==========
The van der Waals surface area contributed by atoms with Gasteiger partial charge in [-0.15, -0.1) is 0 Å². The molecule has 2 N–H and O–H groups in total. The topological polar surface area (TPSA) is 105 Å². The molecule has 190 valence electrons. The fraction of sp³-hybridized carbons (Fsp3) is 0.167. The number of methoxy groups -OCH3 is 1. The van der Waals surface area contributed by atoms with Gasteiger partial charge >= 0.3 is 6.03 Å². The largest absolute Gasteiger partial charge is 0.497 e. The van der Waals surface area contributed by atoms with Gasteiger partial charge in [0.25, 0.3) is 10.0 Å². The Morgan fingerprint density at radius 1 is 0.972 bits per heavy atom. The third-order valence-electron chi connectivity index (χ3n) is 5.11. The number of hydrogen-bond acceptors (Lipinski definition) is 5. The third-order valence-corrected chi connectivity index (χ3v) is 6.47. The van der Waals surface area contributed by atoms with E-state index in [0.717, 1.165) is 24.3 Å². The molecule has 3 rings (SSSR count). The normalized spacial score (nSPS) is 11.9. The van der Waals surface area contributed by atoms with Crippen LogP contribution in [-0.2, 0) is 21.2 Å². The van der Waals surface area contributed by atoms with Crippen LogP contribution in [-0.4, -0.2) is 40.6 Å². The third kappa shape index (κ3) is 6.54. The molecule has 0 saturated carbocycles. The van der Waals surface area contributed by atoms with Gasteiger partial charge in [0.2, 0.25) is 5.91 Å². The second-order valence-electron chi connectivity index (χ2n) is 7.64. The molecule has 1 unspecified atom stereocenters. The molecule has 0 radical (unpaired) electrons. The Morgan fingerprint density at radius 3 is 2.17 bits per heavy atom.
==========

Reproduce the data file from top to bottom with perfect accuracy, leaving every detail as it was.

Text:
The van der Waals surface area contributed by atoms with Gasteiger partial charge in [-0.15, -0.1) is 0 Å². The molecule has 2 N–H and O–H groups in total. The topological polar surface area (TPSA) is 105 Å². The molecule has 190 valence electrons. The fraction of sp³-hybridized carbons (Fsp3) is 0.167. The number of methoxy groups -OCH3 is 1. The van der Waals surface area contributed by atoms with Gasteiger partial charge >= 0.3 is 6.03 Å². The largest absolute Gasteiger partial charge is 0.497 e. The van der Waals surface area contributed by atoms with Gasteiger partial charge in [0.25, 0.3) is 10.0 Å². The Morgan fingerprint density at radius 1 is 0.972 bits per heavy atom. The third-order valence-electron chi connectivity index (χ3n) is 5.11. The number of hydrogen-bond acceptors (Lipinski definition) is 5. The third-order valence-corrected chi connectivity index (χ3v) is 6.47. The van der Waals surface area contributed by atoms with E-state index in [0.717, 1.165) is 24.3 Å². The molecule has 3 rings (SSSR count). The normalized spacial score (nSPS) is 11.9. The van der Waals surface area contributed by atoms with Crippen LogP contribution in [-0.2, 0) is 21.2 Å². The van der Waals surface area contributed by atoms with Crippen LogP contribution in [-0.4, -0.2) is 40.6 Å². The third kappa shape index (κ3) is 6.54. The molecule has 0 saturated carbocycles. The van der Waals surface area contributed by atoms with Gasteiger partial charge in [0.2, 0.25) is 5.91 Å². The second-order valence-electron chi connectivity index (χ2n) is 7.64. The molecule has 1 unspecified atom stereocenters. The molecule has 0 radical (unpaired) electrons. The Morgan fingerprint density at radius 3 is 2.17 bits per heavy atom.